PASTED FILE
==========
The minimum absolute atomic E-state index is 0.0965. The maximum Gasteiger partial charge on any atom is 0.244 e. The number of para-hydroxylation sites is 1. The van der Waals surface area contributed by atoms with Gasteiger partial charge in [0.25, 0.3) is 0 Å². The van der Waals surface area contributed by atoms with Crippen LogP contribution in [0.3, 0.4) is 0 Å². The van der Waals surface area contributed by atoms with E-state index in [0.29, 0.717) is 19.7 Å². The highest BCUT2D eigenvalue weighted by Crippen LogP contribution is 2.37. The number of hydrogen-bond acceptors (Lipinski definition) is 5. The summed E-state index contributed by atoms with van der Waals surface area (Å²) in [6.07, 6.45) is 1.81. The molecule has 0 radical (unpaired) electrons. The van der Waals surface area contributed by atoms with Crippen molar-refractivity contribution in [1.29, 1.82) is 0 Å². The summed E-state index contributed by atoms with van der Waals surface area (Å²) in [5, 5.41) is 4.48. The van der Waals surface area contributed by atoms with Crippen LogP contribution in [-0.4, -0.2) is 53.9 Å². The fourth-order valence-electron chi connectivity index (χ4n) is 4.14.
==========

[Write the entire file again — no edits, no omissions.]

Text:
The minimum absolute atomic E-state index is 0.0965. The maximum Gasteiger partial charge on any atom is 0.244 e. The number of para-hydroxylation sites is 1. The van der Waals surface area contributed by atoms with Gasteiger partial charge in [0.25, 0.3) is 0 Å². The van der Waals surface area contributed by atoms with Crippen LogP contribution in [0.3, 0.4) is 0 Å². The van der Waals surface area contributed by atoms with E-state index in [0.29, 0.717) is 19.7 Å². The highest BCUT2D eigenvalue weighted by Crippen LogP contribution is 2.37. The number of hydrogen-bond acceptors (Lipinski definition) is 5. The summed E-state index contributed by atoms with van der Waals surface area (Å²) in [6.07, 6.45) is 1.81. The molecule has 0 radical (unpaired) electrons. The van der Waals surface area contributed by atoms with Crippen molar-refractivity contribution in [1.29, 1.82) is 0 Å². The summed E-state index contributed by atoms with van der Waals surface area (Å²) in [5, 5.41) is 4.48. The van der Waals surface area contributed by atoms with Crippen LogP contribution in [-0.4, -0.2) is 53.9 Å². The fourth-order valence-electron chi connectivity index (χ4n) is 4.14.